Mike Evan, a formerly homeless individual in Boulder, now lives in a supportive housing apartment. Boulder County Commissioners reacted favorably to data on the 1175 Lee Hill project four years after it was created to help get homeless people off the street.
About 15 years ago, Michael Evan lost his job as a chef in Boulder, and, no longer able to afford his mobile home’s lot rent, left it with a knapsack full of essentials never to sleep in it again.
Evan, now 52, was homeless on the city’s streets for 11 years, racking up dozens of criminal charges with Boulder police for municipal violations such as camping in public and open alcohol containers.
But since November 2014, when he entered the once-controversial 1175 Lee Hill permanent supportive housing project owned by Boulder Housing Partners, with resident social services offered by the Boulder Shelter for the Homeless, Evan has had a home of his own.
The housing project, which supports 31 residents who are chronically homeless has given Evan and others much-needed stability to end rough periods in their lives. Chronically homeless is defined as those experiencing homelessness for 12 months out of the past three years.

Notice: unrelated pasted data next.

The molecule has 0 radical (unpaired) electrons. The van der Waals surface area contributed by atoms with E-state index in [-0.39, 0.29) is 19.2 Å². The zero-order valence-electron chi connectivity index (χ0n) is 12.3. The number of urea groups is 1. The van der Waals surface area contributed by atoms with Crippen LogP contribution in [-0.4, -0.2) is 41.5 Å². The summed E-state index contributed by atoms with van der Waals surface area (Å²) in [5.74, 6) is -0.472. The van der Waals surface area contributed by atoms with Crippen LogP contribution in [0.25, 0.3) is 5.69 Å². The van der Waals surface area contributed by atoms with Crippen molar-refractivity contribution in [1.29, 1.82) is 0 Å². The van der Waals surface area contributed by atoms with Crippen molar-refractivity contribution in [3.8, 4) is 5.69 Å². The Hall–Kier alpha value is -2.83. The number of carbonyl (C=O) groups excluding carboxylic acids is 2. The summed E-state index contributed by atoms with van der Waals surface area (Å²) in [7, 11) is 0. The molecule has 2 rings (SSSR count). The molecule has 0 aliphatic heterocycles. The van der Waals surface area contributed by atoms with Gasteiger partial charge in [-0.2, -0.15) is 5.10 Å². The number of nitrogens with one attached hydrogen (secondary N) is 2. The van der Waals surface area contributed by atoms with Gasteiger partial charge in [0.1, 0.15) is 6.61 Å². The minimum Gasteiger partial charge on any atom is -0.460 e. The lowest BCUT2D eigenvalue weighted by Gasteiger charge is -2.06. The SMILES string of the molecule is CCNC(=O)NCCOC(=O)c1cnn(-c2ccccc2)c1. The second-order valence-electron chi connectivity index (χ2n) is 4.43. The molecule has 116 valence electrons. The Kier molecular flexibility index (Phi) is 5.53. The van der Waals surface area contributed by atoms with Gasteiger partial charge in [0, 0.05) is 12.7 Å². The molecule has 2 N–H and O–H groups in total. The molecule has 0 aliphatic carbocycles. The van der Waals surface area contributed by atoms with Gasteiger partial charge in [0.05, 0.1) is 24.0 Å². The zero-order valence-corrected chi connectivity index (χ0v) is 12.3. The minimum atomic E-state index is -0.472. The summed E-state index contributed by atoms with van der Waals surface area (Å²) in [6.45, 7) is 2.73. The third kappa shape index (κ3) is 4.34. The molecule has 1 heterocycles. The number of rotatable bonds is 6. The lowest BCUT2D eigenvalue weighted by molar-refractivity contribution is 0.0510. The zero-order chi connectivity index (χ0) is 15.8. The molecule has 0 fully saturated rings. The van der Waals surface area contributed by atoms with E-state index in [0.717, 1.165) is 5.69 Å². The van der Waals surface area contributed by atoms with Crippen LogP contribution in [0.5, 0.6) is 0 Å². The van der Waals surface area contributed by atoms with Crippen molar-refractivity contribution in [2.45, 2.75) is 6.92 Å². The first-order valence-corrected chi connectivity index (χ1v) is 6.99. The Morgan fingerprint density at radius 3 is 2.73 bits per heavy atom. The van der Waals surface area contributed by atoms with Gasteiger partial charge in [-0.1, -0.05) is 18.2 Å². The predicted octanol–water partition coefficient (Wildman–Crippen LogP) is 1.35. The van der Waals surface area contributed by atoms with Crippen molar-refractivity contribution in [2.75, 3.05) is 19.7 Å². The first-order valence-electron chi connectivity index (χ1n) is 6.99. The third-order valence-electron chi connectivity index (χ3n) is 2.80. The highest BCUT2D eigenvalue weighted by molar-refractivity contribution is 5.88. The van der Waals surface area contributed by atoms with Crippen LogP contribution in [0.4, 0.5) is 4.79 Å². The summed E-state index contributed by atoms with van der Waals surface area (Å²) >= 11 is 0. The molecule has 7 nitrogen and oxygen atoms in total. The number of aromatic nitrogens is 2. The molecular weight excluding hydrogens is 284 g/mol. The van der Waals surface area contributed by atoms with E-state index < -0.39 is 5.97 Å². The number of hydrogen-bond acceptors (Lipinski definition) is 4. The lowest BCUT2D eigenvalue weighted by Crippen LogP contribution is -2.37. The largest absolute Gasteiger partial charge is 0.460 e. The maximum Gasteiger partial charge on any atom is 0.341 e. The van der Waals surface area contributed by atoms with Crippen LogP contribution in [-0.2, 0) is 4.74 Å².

“I can call it home. I can relax,” Evan said.
Few police calls, no neighborhood complaints
Since it opened its doors in 2014, 1175 Lee Hill has generated zero neighbor calls to police, zero complaints to Boulder Housing Partners and accounted for zero police arrests during the period, Boulder County and Boulder Housing Partners staff told county commissioners on Tuesday. Commissioners’ reactions consisted of one word: “Wow.”
The word was uttered by both Commissioners Deb Gardner and Elise Jones upon noting the progress made by the facility’s residents. One tenant spent 200 nights in jail and endured 22 arrests over a five-year period before moving into the project, with another five residents accounting for 195 arrests before moving in.